Savers hunting a new home for their tax-free cash could grab a bumper best buy rate from Nationwide Building Society.
Finding a savings rate paying more than 1 per cent is incredibly hard in the current climate, but Britain’s biggest mutual is doing just that – if you can jump some hoops.
Firstly, you need to be an existing customers and secondly, transfer more than £10,000 from another provider.
Nationwide has launched a pair of Isa deals in the last fortnight
The 18 month fixed-rate Isa comes a few weeks before the end of the tax-year and has 0.75 per cent rate.
This itself beats every rate in the independent This is Money best buy tables up to the best three-year fixed-rate deal offered by Shawbrook Bank.
However, for those transferring more than £10,000 and bagging the £50 bonus, the total return is closer to 1.1 per cent – a rate that can just about be beaten elsewhere by fixing for five years.
It can be opened online and in branch with a minimum of £1. It comes a fortnight after the building society launched a triple-access Isa paying 0.4 per cent for a year, which ranks second in our tables provided savers are happy not to make more than three withdrawals a year.
It was joined in the fight for Isa cash by Leeds Building Society, which launched an account paying 0.4 per cent that would allow savers up to four withdrawals a year. It can be opened with £5,000 by post or in-branch, and accepts transfers.
West Bromwich Building Society has also bumped up rates on its one and two-year fixed-rate Isas, both of which are now best buys, the rates for which can be found below.
Both of Nationwide’s new accounts accept transfers in, while the 18-month fixed-rate Isa also pays those who make a transfer of at least £10,000 £50 for doing so.
The announcements are rare rays of sunshine in an Isa season otherwise expected to be fairly gloomy after savings rates plummeted over the last 12 months.
|Month||Average ‘old’ Isa rate||Average ‘new’ Isa rate||Difference|
|Source: Savings Champion|
Average easy-access tax-free rates have fallen from 0.83 per cent in March 2020 to 0.23 per cent this year, one-year rates from 1.14 per cent to 0.38 per cent, and rates on Isas with terms of longer than a year have more than halved from 1.29 per cent to 0.59 per cent.
And far from launching Isas to snap up savers cash as the end of the tax year looms, figures from Moneyfacts have also revealed the number of available Isas has fallen from 417 last March to 331 at the start of this month.
Meanwhile rates have fallen so far over the last 12 months that the average ‘old’ easy-access Isa rate pays more than the average on-sale one by a bigger percentage than has been seen in any March since 2013, according to figures from Savings Champion.
What are the best deals for non-Nationwide customers?
With just a few weeks to go until savers lose the remainder of their £20,000 annual tax-free allowance, here are the best cash Isa rates around:
Easy-access: Al Rayan Bank – 0.6 per cent (Sharia compliant) – £50 – accepts transfers – online/by phone/by post/in-branch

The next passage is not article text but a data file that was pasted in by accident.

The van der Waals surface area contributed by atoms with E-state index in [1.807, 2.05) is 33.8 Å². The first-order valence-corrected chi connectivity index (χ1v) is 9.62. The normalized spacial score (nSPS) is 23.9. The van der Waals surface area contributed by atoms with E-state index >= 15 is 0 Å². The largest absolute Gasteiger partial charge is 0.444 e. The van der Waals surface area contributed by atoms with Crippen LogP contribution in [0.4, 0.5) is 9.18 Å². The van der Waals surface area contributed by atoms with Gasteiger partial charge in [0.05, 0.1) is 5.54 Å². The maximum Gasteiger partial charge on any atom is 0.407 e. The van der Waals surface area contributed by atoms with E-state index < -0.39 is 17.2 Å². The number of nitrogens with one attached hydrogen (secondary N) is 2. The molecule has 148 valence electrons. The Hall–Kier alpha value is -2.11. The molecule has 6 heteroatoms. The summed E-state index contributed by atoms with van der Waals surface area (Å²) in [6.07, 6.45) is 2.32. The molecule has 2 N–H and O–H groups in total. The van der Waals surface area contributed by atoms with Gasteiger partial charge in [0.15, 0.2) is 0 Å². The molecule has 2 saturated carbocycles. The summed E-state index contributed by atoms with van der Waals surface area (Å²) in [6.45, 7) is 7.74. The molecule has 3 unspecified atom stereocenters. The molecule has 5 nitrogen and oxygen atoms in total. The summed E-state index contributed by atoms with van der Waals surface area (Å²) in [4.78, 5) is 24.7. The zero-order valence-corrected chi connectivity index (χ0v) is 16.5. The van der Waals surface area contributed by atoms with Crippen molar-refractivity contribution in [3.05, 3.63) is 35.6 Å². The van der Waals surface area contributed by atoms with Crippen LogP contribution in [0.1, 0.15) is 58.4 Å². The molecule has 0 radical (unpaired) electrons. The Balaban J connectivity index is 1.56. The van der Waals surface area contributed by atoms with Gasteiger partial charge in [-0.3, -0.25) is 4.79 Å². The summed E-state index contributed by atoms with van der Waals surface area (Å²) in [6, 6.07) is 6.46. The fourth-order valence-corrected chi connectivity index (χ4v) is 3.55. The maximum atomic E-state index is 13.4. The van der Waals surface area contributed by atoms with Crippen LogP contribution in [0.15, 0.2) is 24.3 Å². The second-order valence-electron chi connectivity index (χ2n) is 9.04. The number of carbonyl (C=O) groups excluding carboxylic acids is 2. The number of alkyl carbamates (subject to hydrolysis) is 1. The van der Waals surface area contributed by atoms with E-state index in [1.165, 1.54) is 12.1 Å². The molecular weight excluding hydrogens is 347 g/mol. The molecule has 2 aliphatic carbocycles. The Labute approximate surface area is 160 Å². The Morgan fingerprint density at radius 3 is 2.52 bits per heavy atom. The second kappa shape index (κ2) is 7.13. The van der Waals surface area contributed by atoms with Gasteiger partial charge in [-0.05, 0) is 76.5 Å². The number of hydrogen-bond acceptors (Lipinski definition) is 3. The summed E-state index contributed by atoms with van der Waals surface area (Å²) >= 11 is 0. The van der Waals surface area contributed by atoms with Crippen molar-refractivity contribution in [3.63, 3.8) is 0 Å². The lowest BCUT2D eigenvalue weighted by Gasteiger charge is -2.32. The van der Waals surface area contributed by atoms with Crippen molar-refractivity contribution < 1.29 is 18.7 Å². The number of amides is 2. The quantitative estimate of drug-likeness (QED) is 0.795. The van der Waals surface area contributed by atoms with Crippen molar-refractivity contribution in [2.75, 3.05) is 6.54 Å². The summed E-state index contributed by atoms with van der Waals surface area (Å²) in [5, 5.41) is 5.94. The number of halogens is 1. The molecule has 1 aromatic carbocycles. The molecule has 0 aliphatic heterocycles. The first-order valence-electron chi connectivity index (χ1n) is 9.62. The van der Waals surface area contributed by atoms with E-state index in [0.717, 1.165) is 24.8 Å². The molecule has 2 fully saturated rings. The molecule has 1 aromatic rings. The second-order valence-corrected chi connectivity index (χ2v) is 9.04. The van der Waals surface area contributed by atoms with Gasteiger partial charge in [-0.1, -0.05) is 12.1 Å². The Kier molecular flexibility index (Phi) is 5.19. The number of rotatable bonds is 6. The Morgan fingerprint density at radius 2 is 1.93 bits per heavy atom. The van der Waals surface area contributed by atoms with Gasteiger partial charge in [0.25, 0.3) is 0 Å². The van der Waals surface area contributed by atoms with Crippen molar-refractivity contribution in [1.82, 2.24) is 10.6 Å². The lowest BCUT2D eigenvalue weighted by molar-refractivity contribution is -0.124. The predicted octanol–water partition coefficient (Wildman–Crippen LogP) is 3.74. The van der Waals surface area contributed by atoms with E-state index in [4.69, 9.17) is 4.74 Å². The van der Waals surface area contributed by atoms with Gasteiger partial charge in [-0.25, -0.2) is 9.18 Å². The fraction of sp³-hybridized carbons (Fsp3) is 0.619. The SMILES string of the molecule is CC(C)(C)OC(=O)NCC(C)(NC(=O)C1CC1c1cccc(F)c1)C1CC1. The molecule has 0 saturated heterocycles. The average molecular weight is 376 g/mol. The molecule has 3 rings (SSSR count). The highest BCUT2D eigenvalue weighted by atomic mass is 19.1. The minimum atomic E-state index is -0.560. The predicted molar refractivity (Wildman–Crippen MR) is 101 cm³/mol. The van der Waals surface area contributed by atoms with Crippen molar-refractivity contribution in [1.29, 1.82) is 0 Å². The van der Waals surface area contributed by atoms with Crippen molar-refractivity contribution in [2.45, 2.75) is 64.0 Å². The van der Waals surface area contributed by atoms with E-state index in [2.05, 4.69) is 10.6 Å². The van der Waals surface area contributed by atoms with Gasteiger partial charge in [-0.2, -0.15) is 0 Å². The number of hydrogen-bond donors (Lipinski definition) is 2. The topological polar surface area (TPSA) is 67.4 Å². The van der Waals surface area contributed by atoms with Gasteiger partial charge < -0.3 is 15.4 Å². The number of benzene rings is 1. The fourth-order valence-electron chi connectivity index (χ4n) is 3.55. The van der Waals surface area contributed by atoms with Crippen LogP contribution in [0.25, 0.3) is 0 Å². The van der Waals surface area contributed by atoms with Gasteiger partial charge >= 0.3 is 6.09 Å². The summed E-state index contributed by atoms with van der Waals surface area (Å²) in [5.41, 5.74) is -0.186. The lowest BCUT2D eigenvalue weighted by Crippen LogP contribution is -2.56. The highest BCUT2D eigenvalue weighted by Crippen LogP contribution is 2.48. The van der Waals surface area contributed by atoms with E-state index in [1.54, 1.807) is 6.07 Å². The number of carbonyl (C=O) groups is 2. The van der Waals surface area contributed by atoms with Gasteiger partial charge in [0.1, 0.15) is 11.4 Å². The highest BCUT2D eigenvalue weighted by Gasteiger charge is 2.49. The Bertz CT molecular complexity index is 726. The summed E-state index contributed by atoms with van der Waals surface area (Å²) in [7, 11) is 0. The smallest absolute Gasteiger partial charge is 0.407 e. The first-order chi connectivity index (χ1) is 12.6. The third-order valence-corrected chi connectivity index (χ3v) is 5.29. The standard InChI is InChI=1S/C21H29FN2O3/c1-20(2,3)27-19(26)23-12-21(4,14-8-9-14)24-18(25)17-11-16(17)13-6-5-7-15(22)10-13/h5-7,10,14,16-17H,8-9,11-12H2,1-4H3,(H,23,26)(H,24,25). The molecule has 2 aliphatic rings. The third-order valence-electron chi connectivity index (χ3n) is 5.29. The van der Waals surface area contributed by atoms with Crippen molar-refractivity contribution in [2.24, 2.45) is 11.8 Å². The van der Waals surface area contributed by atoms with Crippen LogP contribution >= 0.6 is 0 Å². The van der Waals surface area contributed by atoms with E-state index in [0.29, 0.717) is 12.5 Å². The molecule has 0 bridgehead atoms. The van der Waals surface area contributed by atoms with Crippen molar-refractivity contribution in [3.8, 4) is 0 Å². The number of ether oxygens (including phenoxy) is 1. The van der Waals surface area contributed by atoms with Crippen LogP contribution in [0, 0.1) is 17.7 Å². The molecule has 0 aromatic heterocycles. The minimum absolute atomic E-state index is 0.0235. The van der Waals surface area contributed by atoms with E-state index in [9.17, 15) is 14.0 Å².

One-year: West Bromwich Building Society – 0.55 per cent – £1,000 – accepts transfers – online/by post
Two-year: West Bromwich Building Society – 0.70 per cent – £1,000 – accepts transfers – online/by post
Five-year: Gatehouse Bank – 1 per cent (Sharia compliant) – £1,000 – accepts transfers – online
The average old account pays 0.37 per cent and the average new one 0.22 per cent, a difference of 0.15 percentage points, the biggest gap since the 0.19 percentage point difference between old and new Isas seen in March 2013.
It means non-Nationwide customers should be wary of transferring their old Isa, although the top rates in our best buy tables still beat the miserable rates paid by Britain’s biggest banks.
‘You certainly need to make sure you know what you are earning on an existing Isa before simply transferring, Anna Bowes, co-founder of the analyst Savings Champion, said.
‘There will still be shockers out there though, like all from the high street banks. You need to move if you’ve got one of these.’
The worst closed easy-access Isa rate pays 0.25 per cent, Bowes added, while on-sale Isas pay as little as 0.01 per cent.
The latest figures from the taxman found there was a resurgence in the popularity of cash Isas in 2018-19, with the number paid into increasing nearly 1.5million compared to the previous tax year.
Some £7.2million more was paid into cash Isas.
However, average easy-access Isa rates were 0.95 per cent in March 2019 and one-year and longer-term rates 1.37 per cent and 1.62 per cent, respectively, as the likes of Nationwide and Santander competed for Isa savings.
That is unlikely to be repeated this year with big banks already filled with savers’ cash and the Bank of England base rate at an all-time low of 0.1 per cent.
One savings chief at a challenger savings bank which pulled its Isa offers at the start of this month said: ‘It’s not looking very positive for savers. I suspect it’ll be a very quiet Isa season across the board this year.’
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